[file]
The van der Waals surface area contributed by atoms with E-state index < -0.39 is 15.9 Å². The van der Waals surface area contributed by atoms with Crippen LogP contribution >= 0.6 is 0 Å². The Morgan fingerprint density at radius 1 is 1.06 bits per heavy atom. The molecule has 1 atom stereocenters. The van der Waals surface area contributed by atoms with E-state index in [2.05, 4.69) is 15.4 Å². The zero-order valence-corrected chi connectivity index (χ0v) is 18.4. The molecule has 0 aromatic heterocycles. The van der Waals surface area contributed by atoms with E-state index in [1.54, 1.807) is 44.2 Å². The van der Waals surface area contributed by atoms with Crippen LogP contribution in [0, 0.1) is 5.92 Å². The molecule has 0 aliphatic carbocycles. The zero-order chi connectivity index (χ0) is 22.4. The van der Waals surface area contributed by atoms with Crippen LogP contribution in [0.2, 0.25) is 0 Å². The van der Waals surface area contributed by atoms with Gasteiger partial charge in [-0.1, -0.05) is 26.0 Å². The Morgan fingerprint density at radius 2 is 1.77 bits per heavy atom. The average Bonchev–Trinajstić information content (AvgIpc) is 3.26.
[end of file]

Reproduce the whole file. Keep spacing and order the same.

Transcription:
The van der Waals surface area contributed by atoms with E-state index < -0.39 is 15.9 Å². The van der Waals surface area contributed by atoms with Crippen LogP contribution >= 0.6 is 0 Å². The Morgan fingerprint density at radius 1 is 1.06 bits per heavy atom. The molecule has 1 atom stereocenters. The van der Waals surface area contributed by atoms with E-state index in [2.05, 4.69) is 15.4 Å². The zero-order valence-corrected chi connectivity index (χ0v) is 18.4. The molecule has 0 aromatic heterocycles. The van der Waals surface area contributed by atoms with E-state index in [1.54, 1.807) is 44.2 Å². The van der Waals surface area contributed by atoms with Crippen LogP contribution in [0, 0.1) is 5.92 Å². The molecule has 0 aliphatic carbocycles. The zero-order chi connectivity index (χ0) is 22.4. The van der Waals surface area contributed by atoms with Crippen LogP contribution in [0.2, 0.25) is 0 Å². The van der Waals surface area contributed by atoms with Gasteiger partial charge in [-0.1, -0.05) is 26.0 Å². The Morgan fingerprint density at radius 2 is 1.77 bits per heavy atom. The average Bonchev–Trinajstić information content (AvgIpc) is 3.26.